Friday Reflection: Derailed plans

I am beginning to feel a little cheated of my good years to travel.

John Lennon famously said that: “Life is what happens while you are busy making other plans.”

And of course, we all know the dreadful irony of those remarks on the outcome of his life.

Haven’t we all been touched by this concept as we have navigated our way around the last two years of unprecedented change and uncertainty?

We plan to see the grandkids – nah, the borders are shut. We plan to go to a friend’s wedding, buy the new dress, the shoes, only to shove them back in the cupboard. Once the wedding is back on, will our feet even fit into those high heels after spending months in Ugg boots and sandals and will the dress fit the ever-expanding waistline disguised by the tracky dacks?

It seems the days of planning that trip to Bali, surrounded by a few thousand other Aussies, or heading off on an extended travelling tour around Europe are long off. Lately, the focus has been on what places we can visit, all within the boundaries of this great land.

But even travel here has been stymied.

I took for granted jumping in the car and making a road trip to Adelaide. Recently we became victims of ‘the plague’, barred entry at the border. Changes were made, but the rigamarole of pretesting and lags in test results have even made that border crossing too difficult. I just can’t be bothered.

My horizons are closing in and, to paraphrase John Donne, the world has contracted thus. A trip to my local beach might be nice, so long as no-one sits near me. A seat on a bench in my local park, watching the ducks flap around, looks more enticing by the day.

As age creeps up on me, I am beginning to feel a little cheated of my good years to travel: the years when travel insurance is still available and my geriatric bones can still prop me up.

I’ll probably end up like the many elderly folk I remember on a trip to Oberammergau years ago. They’d come to see the once-in-every-10-years passion play of the life of Christ. They managed to last the distance watching the play over two gruelling days (and of course we all know the sad ending) but they couldn’t climb the stairs to most of the palaces and historic buildings that were part of the itinerary. They had left their run too late and ill-health was affecting what they could do.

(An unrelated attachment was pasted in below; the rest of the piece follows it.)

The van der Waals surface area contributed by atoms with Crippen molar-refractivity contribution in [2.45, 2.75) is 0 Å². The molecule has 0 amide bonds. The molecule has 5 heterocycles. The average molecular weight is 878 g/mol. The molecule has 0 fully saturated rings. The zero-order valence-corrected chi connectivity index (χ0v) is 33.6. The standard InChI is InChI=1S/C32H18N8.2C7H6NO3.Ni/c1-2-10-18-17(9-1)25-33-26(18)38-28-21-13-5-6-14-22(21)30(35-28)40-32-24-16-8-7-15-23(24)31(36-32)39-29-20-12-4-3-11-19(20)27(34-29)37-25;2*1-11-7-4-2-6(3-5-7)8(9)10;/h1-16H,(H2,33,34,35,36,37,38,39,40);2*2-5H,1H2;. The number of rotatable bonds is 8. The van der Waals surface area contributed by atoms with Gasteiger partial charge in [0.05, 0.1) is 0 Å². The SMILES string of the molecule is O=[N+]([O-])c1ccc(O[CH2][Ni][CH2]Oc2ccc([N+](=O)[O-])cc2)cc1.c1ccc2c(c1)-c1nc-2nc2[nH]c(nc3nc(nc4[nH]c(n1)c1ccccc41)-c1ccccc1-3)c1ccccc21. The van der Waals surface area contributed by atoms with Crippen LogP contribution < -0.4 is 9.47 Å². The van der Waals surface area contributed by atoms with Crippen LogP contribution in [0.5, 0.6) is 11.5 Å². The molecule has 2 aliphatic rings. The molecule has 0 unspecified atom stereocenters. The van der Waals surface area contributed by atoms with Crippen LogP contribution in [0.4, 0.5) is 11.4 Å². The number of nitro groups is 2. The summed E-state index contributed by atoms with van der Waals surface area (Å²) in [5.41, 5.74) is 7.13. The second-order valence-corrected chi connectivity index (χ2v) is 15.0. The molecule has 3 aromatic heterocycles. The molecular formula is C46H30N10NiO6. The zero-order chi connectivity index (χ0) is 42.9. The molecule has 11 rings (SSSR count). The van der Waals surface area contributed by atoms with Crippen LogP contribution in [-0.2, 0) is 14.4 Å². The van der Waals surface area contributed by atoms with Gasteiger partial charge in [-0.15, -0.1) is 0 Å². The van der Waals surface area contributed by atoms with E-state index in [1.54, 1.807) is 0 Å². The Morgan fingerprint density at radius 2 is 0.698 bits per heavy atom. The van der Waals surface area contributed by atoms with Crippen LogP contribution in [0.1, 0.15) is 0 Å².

Will this be me in a few years as my chance to be overseas dwindles into memory?

What is the solution to the ever-changing travel tapestry that is unfolding in front of me?

Friends of mine who’d taken up the concept of mindfulness, with great gusto, once told me their mantra was “to live in the moment”. It was an idea I must confess I tended to scoff at, but not so much now.

I am trying my darndest to appreciate the little things: the smell and taste of good coffee in the morning; the bike ride to the shops; killing two birds with one stone as I exercise and appease my climate change guilt-ridden conscience, or playing rummy with my grandkids as we surreptitiously teach them the notion of permutations and combinations. And they get it.

The moment is all we have – and at least I do have it – rather than having a life cut short by this or any other disease.

Friday Reflection is your chance to write on any topic that stirs you. Simply send your contribution to [email protected]. Published authors will receive a $20 Prezzee digital gift card that can be spent at more than 120 retail outlets.

Do you feel your best travel years are behind you? How do you manage to sate the travel bug in these trying times?Why not share your thoughts in the comments section below?

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Written by Dianne Motton

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